COVID vs. SIVH

The Self-Interest Voter Hypothesis, or SIVH, claims that individuals’ political views are closely based on their objective self-interest.  Despite its popularity, the evidence is strongly against it.  If the SIVH were true, for example, income would be an excellent predictor of party identification.  In reality, the correlation between the two is near-zero.  People don’t vote for the party that gives them a better balance sheet; they vote for the party that speaks to their ideals.

Still, you may ask, what happens if the stakes are life and death?  The whole COVID debacle provides an elegant illustration.  If people’s views on COVID were largely based on objective self-interest, we would see the following patterns.

1. Support for strict COVID policies would be near-zero for the young, then rise very rapidly with age, because the risk of death roughly triples as your age rises by a decade.  The inconvenience of policy, in contrast, varies little by age.

2. People with underlying conditions would be vastly more supportive of strict policies, because risk is again sharply higher for such people.  Indeed, support by people with no such conditions would be very low, because such people make up less than 10% of the victims even though they are a majority of the population.

3. Males, blacks, and Hispanics would be modestly more supportive of strict COVID policies, because their risks are modestly higher.

4. Yes, you can tweak the SIVH so people care about the well-being of their families.  But again, this implies that people who happen to have many high-risk family members would be much more supportive of strict measures than loners.

5. Support Human Challenge Trials would be virtually unanimous.  Why?  Because human experimentation would dramatically improve the quality of prevention policy and speed the arrival of safe, effective vaccines.  No one would worry about the risk to the participants, except the participants themselves: “If you’re worried, don’t volunteer.  End of story.”

On reflection, support for these SIVH predictions is weak at best.  While demographic breakdowns of public opinion on COVID policy are strangely scarce, Democrats clearly favor stricter policies than Republicans.  But it is Republicans who receive markedly more support from the elderly.  Since COVID risk increases very rapidly with age, this is a shocking result.  Other demographic patterns are mixed: Males, blacks and Hispanics are all higher-risk, but males are more Republican while blacks and Hispanics are more Democratic.  It’s hard to tell if people with underlying conditions or high-risk relatives has any effect on desired COVID policies, but remember: If the SIVH were right, these effects would be too big to miss.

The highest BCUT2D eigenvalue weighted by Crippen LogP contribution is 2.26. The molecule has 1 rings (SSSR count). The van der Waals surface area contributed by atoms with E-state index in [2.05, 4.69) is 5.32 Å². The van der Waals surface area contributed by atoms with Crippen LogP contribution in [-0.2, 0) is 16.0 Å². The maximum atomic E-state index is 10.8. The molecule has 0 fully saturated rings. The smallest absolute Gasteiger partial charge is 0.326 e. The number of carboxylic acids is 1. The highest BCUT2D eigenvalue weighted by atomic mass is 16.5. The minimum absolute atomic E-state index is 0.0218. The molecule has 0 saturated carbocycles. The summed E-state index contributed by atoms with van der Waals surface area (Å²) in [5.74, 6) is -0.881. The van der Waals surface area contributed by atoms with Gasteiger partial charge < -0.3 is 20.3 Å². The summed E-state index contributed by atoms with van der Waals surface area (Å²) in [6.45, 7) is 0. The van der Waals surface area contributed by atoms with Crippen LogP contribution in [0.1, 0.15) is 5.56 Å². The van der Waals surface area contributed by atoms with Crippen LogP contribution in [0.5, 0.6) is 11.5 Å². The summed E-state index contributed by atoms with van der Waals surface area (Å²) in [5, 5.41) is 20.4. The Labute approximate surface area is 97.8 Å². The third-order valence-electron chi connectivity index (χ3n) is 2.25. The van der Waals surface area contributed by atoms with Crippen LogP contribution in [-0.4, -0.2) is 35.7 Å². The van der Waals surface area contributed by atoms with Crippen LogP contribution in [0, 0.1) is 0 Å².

Most strikingly, other than a few economists, statisticians, Effective Altruists, and other exemplars of numeracy, virtually no one supports Human Challenge Trials!  Why not?  Because almost everyone is morally horrified by the very idea.  Rationally speaking, the underlying moral principle is hard to fathom: Why shouldn’t you let a thousand heroes voluntarily take a minor risk to their own lives to save the lives of hundreds of thousands of strangers?  Is low-risk heroism somehow villainous?  But the public’s moral confusion is small comfort to the politician who goes against the public’s atavism.

I’ve said it before and I’ll say it again: I would much rather live in a world of rational, selfish voters.  Yes, such people can be callous.  They would be deaf to the grand arguments of The Problem of Political Authority.  Yet they would favor much better policies than the irrational, unselfish voters whose dominate actual polities.  Unselfishness may lead you to “Do your part.”  What good is “doing your part,” though, if you refuse to think straight about what to do?

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Bryan Caplan is Professor of Economics at George Mason University and Senior Scholar at the Mercatus Center. He is the author of The Myth of the Rational Voter: Why Democracies Choose Bad Policies, named “the best political book of the year” by the New York Times, and Selfish Reasons to Have More Kids: Why Being a Great Parent Is Less Work and More Fun Than You Think. He has published in the New York Times, the Washington Post, the Wall Street Journal, the American Economic Review, the Economic Journal, the Journal of Law and Economics, and Intelligence, and has appeared on 20/20, FoxNews, and C-SPAN.

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